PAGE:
Five new books to read this week

Five New Books To Read This Week
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By Prudence Wade, PA

Nana Kwame Adjei-Brenyah’s highly anticipated debut is a blistering and violent critique of the American prison system…


1. Chain-Gang All-Stars by Nana Kwame Adjei-Brenyah is published in hardback by Harvill Secker. Available now



Sometimes books can be compared with quite random things for clout, but Chain-Gang All-Stars being billed as a mix of Squid Game and The Handmaid’s Tale feels fitting. Set in an alternate America, this enthralling debut follows Chain-Gang All-Stars: a programme where prisoners fight each other to the death in a bid for freedom, all in front of millions of fans. It gives the prisoners a human face, namely with the main characters – fierce warriors and lovers Loretta Thurwar and Hamara ‘Hurricane Staxxx’ Stacker. It’s a hugely imaginative read – the world-building is masterful – while also making a powerful point about incarceration in America today. With an action-packed plot, as Thurwar hurtles towards freedom, sober points are made throughout, with real statistics about the American prison system weaved throughout as footnotes. An unmissable read.
(Review by Prudence Wade)

2. The List by Yomi Adegoke is published in hardback by 4th Estate. Available now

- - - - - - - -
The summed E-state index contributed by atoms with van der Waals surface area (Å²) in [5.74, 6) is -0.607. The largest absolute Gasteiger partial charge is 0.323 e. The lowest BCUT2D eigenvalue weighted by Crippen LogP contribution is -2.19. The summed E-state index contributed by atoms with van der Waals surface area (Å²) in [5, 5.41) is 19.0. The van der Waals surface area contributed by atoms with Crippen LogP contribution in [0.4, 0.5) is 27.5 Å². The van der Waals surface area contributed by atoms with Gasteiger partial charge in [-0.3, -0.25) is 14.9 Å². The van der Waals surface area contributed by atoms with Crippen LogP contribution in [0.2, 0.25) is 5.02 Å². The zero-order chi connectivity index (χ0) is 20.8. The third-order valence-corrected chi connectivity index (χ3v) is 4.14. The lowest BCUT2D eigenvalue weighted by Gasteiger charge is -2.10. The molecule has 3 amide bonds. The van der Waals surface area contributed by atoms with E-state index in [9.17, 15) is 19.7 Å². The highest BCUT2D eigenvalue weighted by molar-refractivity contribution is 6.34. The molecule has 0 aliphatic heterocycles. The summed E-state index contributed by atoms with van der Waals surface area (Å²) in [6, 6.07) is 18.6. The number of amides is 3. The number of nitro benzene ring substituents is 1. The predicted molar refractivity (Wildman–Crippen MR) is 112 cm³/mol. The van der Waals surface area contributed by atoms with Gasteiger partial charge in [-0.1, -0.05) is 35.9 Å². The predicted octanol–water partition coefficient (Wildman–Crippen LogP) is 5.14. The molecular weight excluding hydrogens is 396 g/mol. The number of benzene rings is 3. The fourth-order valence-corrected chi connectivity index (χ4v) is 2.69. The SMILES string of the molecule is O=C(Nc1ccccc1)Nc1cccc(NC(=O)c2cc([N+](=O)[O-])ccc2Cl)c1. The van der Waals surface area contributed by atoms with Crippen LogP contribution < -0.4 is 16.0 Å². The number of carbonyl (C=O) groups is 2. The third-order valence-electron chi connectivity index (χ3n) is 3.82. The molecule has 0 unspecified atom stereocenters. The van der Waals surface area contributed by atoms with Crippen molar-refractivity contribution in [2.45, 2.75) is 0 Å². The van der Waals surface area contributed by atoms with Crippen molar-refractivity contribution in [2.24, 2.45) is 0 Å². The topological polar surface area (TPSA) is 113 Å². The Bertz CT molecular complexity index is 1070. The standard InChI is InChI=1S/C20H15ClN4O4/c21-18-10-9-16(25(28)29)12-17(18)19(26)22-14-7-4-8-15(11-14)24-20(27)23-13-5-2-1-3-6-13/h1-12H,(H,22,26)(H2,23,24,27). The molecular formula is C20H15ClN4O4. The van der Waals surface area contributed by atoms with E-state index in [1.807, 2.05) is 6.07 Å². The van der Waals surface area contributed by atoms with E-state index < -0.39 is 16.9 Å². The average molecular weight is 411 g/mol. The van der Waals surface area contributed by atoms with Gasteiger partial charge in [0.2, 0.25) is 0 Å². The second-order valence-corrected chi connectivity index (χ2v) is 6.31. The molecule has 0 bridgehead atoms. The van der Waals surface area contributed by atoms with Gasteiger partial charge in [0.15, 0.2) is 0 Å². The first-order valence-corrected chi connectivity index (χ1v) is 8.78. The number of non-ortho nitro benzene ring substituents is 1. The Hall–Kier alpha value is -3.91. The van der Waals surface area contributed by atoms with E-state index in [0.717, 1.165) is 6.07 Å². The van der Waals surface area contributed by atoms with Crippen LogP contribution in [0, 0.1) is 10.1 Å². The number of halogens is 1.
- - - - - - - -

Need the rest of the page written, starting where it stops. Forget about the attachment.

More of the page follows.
Yomi Adegoke’s debut novel The List is being called the book of the summer, and is being co-developed by HBO Max, the BBC and A24 onto the screen – so you might want to add this cautionary tale about the good, bad and ugly parts of the internet to your summer reading list. The book follows a high-profile journalist called Ola Olajide, who is set to marry her fiancé Michael in a month’s time. They are the ‘couple goals’ of their social network and seem to have it all. Until one morning, when they both wake up and see a crowdsourced list of sexual abusers online – with Michael’s name on it. The novel takes jaw-dropping twists and turns, infused with cultural references, and attempts to challenge readers about their response to sexual abuse online, and what accountability even means. It feels like a crucial text.
(Review by Yolanthe Fawehinmi)

3. Pet by Catherine Chidgey is published in hardback by Europa Editions. Available now

Pet is a chilling coming-of-age story set in 1980s New Zealand. It’s 1984, and Justine is caught in the middle of a changing world – her mum recently died of breast cancer, she’s the only child to a struggling single father and hasn’t quite found her place in the world. Teacher Mrs Price has her favourite students who she asks to do little jobs for her. When Mrs Price’s attentions turn to Justine, the girl’s world is rocked once again as her friendships are tested and home life is turned upside down. Does Justine have the inner strength to embrace her moral compass and make herself heard? Pet is an enthralling page-turner, laced with dark ominous themes, examining both the oppressive racism that was rampant in the 1980s and the far-reaching power of the Catholic church.